In Travel

Satelitte Island Will Fulfil All Your Private Island Dreams

Spread over 30 hectares of rugged wilderness, the privacy is next-level.

Thirty hectares of raw wilderness all to yourself; a dreamy cabin on a jetty; and the exhilarating sense of total seclusion – Satelitte Island is a secret that once you’ve stumbled upon, you won’t want to share. Fortunately, however, private owners Kate and Will Alstergren don’t feel that way and when they’re not using it, they’ve opened it up to the public to rent.

“I get so much joy from the people who stay here,” Kate Alstergren told Australia Coast to Coast Country Style magazine. “They’re usually the sort who have the same appreciation for isolation as us. You can have one day and night here and feel like you’ve been away for two weeks.”

A whale-shaped freckle of an island, you’ll find it south of Tasmania’s mainland and before Bruny Island, in the D’Entrecasteaux Channel. Once you’ve reached its pebbly shores, however, its location will be irrelevant because as you’ll discover, it’s a world entirely of its own.

To ensure complete privacy, the island can only be booked by a couple or single group at a time. The packages are simple – they’re for a two-night minimum and are inclusive of nearly everything you’d need: supplies for gourmet breakfasts, a fully-stocked pantry, and all linens – not to mention equipment for half a dozen water-based activities too. Apart from bringing what you’ll make for your lunches and dinners, you won’t need to do much else.

Satelitte Island

Arrive hungry as upon docking, you’ll be greeted with a bucket of wild oysters shucked straight from the sea. Washed down with a glass of Tasmanian sparkling, they’ll be your first taste of what’s to come: indulgence in isolation.

Satelitte Island

Once you’ve dropped your bags, you’ll no doubt want to explore your surroundings. And, with vast expanses of native bush, pockets of ancient blue gums, and not one, but three winding walks, there will be plenty to see and do.

Satelitte Island

The thirty-minute Field Walk will lead you to the top of the island; the hour-long Rock Shelf Walk, around the coastline; and the ninety-minute Cliff Walk, along its cliff tops. It’s that last one, however, that will give you the best chance of spotting deer, quail and, if you’re lucky, the island’s resident pair of sea eagles.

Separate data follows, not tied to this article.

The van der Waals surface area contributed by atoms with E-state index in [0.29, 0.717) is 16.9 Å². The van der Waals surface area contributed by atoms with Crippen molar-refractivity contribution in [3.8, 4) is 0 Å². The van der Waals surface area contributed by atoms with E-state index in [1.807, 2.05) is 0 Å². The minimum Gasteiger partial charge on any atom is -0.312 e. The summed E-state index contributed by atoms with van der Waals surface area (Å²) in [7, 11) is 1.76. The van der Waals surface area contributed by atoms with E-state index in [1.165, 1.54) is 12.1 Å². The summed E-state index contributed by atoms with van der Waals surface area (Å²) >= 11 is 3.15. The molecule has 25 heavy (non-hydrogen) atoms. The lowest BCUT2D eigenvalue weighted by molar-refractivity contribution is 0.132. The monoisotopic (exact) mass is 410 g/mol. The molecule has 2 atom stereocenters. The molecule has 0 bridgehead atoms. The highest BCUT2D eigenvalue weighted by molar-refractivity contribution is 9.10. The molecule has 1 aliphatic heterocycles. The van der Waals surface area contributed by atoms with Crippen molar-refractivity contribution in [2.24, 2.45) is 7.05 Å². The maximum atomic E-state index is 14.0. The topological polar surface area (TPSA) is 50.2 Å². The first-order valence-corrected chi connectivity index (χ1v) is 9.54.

By the time evening rolls around, you’ll be more than ready to eat. Dinner can be cooked with the ingredients you’ll have picked up in Hobart before casting off to the island – all from the list of recommended places you’ll have been sent when booking. And, with Tasmania known for its world-renowned produce, you’re in for a tasty one.

Satelitte Island

If you’ve chosen to sleep in the Summer House – where the kitchen is – you won’t have to head far to make it to bed. Designed to blend together design elements from typical Scandinavian seaside properties with ones from Tasmanian wilderness cabins, it’s exactly where you’d want to be after a big day in the great outdoors.

If the sound of gentles waves lapping and the smell of salty sea air is more appealing to you than the perks of the Summer House, the second accommodation option, the Boathouse, might be a better choice. Though, if you’d seen photos of it before you booked Satelitte Island, it’s more than likely it was the sole catalyst for doing so at all – it’s that enticing.

 

Consisting of two simple bedrooms, a wooden deck, and a shower opening onto the rock shelf, it has to be one of the most unique places to stay in the country. If neither the Boathouse nor the Summer House tickle your fancy though, the final option is a luxury bell tent perched on a clifftop. There, you’ll leave its doors open and fall asleep to the noises of the forest.

Regardless of where you’ve chosen, you’ll inevitably wake with an overwhelming feeling of calm. There will be nowhere you need to be; nothing you need to do; and – with barely any mobile signal on the island – no one who will know exactly where you are.

After a leisurely breakfast, you’ll spend the day on or along the water fishing, kayaking, stand-up paddle boarding, or snorkelling. Or, on land – playing board games, practicing yoga with provided mats, taking a picnic to the top of the island, or simply doing nothing at all.

Intended to be more than just a holiday, your time on the island will be an antidote to the lightening fast pace of your every day life. Without reception, you’ll have no other alternative than to connect with your companions, embrace your environment, and just… unwind.

Published 07 February, 2018